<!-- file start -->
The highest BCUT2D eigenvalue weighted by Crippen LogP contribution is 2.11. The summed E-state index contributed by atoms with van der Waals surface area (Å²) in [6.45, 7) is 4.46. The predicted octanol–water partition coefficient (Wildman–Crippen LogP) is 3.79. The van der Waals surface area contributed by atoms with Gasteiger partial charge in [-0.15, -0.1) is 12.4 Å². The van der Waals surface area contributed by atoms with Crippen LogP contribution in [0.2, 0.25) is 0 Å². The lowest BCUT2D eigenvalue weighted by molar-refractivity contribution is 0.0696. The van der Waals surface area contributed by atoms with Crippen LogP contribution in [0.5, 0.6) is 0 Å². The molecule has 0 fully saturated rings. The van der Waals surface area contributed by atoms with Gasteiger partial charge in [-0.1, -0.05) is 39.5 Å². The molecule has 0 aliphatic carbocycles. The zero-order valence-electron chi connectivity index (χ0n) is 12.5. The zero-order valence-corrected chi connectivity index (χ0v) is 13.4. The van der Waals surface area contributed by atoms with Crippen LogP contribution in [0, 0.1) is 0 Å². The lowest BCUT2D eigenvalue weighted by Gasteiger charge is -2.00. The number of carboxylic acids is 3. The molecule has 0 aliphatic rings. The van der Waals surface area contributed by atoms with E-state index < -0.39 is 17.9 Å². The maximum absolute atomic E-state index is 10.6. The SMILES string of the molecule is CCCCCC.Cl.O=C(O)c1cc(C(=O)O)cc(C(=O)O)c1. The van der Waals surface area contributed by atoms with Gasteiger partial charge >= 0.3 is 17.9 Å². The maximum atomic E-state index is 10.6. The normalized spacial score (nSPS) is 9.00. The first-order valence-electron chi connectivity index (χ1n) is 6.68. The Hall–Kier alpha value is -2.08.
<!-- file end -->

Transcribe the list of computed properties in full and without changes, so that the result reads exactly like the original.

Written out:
The highest BCUT2D eigenvalue weighted by Crippen LogP contribution is 2.11. The summed E-state index contributed by atoms with van der Waals surface area (Å²) in [6.45, 7) is 4.46. The predicted octanol–water partition coefficient (Wildman–Crippen LogP) is 3.79. The van der Waals surface area contributed by atoms with Gasteiger partial charge in [-0.15, -0.1) is 12.4 Å². The van der Waals surface area contributed by atoms with Crippen LogP contribution in [0.2, 0.25) is 0 Å². The lowest BCUT2D eigenvalue weighted by molar-refractivity contribution is 0.0696. The van der Waals surface area contributed by atoms with Crippen LogP contribution in [0.5, 0.6) is 0 Å². The molecule has 0 fully saturated rings. The van der Waals surface area contributed by atoms with Gasteiger partial charge in [-0.1, -0.05) is 39.5 Å². The molecule has 0 aliphatic carbocycles. The zero-order valence-electron chi connectivity index (χ0n) is 12.5. The zero-order valence-corrected chi connectivity index (χ0v) is 13.4. The van der Waals surface area contributed by atoms with Crippen LogP contribution in [0, 0.1) is 0 Å². The lowest BCUT2D eigenvalue weighted by Gasteiger charge is -2.00. The number of carboxylic acids is 3. The molecule has 0 aliphatic rings. The van der Waals surface area contributed by atoms with E-state index < -0.39 is 17.9 Å². The maximum absolute atomic E-state index is 10.6. The SMILES string of the molecule is CCCCCC.Cl.O=C(O)c1cc(C(=O)O)cc(C(=O)O)c1. The van der Waals surface area contributed by atoms with Gasteiger partial charge >= 0.3 is 17.9 Å². The maximum atomic E-state index is 10.6. The normalized spacial score (nSPS) is 9.00. The first-order valence-electron chi connectivity index (χ1n) is 6.68. The Hall–Kier alpha value is -2.08.